London, England’s The Veils have been brandishing their pop-noir offerings to great acclaim for the better part of 13 years. At the heart of the band is Finn Andrews, who has waxed poetic on some rather grand scale themes over the course of 4 full length releases. Indeed – love, death and religion are mainstays of Andrews songwriting. Their 5th and latest LP, Total Depravity, is set to release in late August of this year. It is the bands darkest and most abrasive record to date – one that saw them hook up with unlikely collaborator EL-P for much of it. We caught up with Andrews as he was getting in late from a casting for the video to the second single off the record, “Low Lays the Devil.”
Northern Transmissions: Hi Finn, thanks for doing this! You’re in London now shooting a video?
FA: Yeah, we’ve been in a sweaty little room in London with all these dancers. Its for “Low Lays the Devil,” which will be the next little single.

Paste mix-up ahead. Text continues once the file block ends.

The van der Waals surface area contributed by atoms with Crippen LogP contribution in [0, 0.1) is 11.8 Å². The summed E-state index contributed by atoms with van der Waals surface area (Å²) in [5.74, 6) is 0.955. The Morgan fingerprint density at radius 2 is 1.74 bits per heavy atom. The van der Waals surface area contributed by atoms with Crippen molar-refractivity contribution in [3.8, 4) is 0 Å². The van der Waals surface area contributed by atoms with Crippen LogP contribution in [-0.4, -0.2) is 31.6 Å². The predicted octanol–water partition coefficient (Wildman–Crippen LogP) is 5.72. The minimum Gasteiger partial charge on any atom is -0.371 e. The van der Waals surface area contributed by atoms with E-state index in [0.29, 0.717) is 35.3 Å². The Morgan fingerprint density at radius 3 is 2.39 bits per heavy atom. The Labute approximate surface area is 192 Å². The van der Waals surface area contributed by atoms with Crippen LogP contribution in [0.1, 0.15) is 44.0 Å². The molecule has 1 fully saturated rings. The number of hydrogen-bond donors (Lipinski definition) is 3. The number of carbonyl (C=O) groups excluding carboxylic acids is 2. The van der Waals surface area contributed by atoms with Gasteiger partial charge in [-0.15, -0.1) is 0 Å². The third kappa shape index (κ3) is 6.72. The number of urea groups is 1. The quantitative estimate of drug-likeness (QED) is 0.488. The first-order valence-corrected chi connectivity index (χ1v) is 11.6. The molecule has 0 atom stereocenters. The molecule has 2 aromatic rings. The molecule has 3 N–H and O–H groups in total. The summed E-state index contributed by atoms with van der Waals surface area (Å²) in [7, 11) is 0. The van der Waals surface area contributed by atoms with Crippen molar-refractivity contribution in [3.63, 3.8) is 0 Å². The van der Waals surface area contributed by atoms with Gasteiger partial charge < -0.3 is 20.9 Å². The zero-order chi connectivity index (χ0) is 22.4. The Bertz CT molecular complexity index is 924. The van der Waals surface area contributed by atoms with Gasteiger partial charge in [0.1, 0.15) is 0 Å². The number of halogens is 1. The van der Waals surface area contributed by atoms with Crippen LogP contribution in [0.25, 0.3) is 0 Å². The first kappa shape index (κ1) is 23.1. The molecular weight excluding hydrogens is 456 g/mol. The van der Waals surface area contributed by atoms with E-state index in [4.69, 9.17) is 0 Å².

NT: That sounds great. So I imagine you’re getting ready to head out on tour pretty soon then?
FA: Yeah, we’re rehearsing all through September and then the tour will start mid October. We’ve got a few European shows and then over to North America.
NT: Ok, so how many dates?
FA: Its fairly slim for us actually. We’re away for about a month and then we go down to Australia and New Zealand after that for the summer down there.
NT: You travel a lot, don’t you? Born in London, grew up in New Zealand. You guys even lived in Oklahoma for a stint with the Flaming Lips. Do you like traveling, or do you sort of lament the fact that you have to jump all over the world all the time?